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Thursday, 25 May 2017 08:00

Back to the drawing board for Bassano’s Aging in Community project after Province rejects part of plan

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Officials with the Newell Foundation are back to the drawing board after more than six years of work and planning. Since early 2011, officials with the management body, which operates two seniors lodges (one in Brooks and one in Bassano) as well as eight self-contained seniors apartments in Bassano, have been working on an innovative rural project for aging in community.

“The project (in Bassano) ... was a collaborative plan that incorporated supported living, a dementia wing, long-term care, community services and acute care in an efficient building,” says a news release from the Newell Foundation.
It was undertaken with the expectation that replacement of the Bassano Health Centre would occur, creating new spaces for additional affordable supportive living spaces as well as long-term care beds.
Finally, after correspondence back and forth with the Ministry of Health that started last fall, Newell Foundation officials received a letter dated May 1 that states the government at this time is “not in a position to accept (the) proposal for the capital replacement of the Bassano Health Centre.”
The aging in community project so hinged on the capital replacement of the health centre, that Newell Foundation officials are now choosing to shelve the concept as they wait for further communication with the government. They will also hand back a $3.4-million Affordable Supportive Living Initiative (ASLI) grant they received in March 2015 for 34 affordable supportive living spaces.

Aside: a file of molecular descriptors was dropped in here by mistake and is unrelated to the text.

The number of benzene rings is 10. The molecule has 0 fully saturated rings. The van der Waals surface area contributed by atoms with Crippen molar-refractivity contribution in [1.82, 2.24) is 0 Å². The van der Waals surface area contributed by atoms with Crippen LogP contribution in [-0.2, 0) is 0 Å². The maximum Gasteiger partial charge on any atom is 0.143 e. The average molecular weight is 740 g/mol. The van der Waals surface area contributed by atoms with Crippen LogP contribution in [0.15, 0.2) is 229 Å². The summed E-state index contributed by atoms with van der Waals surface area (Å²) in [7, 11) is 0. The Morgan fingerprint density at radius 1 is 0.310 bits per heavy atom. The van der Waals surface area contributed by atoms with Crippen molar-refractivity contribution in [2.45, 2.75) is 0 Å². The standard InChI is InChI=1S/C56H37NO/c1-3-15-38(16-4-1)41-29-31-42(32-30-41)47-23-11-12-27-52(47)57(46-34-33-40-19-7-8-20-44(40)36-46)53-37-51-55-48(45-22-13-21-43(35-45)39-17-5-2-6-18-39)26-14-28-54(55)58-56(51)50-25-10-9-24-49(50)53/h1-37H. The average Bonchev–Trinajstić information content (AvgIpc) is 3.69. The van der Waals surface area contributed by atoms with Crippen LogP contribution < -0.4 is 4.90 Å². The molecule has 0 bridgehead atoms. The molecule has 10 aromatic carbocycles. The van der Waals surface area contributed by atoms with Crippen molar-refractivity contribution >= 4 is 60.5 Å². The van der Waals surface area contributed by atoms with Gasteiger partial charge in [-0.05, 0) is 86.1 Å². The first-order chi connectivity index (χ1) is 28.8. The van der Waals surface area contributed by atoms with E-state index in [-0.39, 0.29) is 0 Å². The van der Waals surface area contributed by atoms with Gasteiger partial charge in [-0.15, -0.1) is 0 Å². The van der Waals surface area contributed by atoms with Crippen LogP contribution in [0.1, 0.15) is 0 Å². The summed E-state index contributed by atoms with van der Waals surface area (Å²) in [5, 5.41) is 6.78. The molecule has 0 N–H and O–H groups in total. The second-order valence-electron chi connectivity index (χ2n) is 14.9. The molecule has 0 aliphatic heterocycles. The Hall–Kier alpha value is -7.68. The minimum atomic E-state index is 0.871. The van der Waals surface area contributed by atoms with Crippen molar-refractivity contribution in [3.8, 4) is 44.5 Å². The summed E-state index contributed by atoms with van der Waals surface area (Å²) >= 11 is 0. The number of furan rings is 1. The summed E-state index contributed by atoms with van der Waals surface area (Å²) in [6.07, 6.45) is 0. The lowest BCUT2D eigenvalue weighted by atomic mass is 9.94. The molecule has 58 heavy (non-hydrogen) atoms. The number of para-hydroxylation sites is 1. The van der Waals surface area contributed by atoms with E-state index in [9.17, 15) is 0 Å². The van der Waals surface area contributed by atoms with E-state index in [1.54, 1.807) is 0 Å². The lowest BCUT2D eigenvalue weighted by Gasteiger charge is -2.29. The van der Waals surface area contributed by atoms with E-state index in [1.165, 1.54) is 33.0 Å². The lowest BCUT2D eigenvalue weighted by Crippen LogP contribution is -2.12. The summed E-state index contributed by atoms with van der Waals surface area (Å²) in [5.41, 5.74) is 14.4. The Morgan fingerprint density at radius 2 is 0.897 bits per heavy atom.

Barry Morishita, chair of the Newell Foundation and Mayor of Brooks, says officials have always received positive feedback about the unique rural project, but nothing official from the Minister of Health that it could proceed as the Bassano Health Centre would be replaced. Confirmation that those important capital upgrades weren’t going to happen was received in the form of a letter earlier in May.
Health Minister Sarah Hoffman, in that letter, did state she looked forward to seeing the already-approved ASLI and Lodge Renewal Program projects being completed. A letter was also received from Alberta Seniors and Housing asking for the foundation to reconfirm its plans for the Aging in Community Project without the health-centre component.
“It was an integrated operational model,” points out Morishita. “It is not a sustainable financial model without the participation of the health-care component.”
Morishita says the plan included staff through the Bassano Health Centre providing the care, maintenance, food services and programs needed to augment the health portion of the aging in community model.
“It was operationally integrated. It’s impossible to move forward,” he adds. “As the project sits now, we will not be building any supportive living or long-term care spaces and therefore we will be returning the $3.4-million grant.”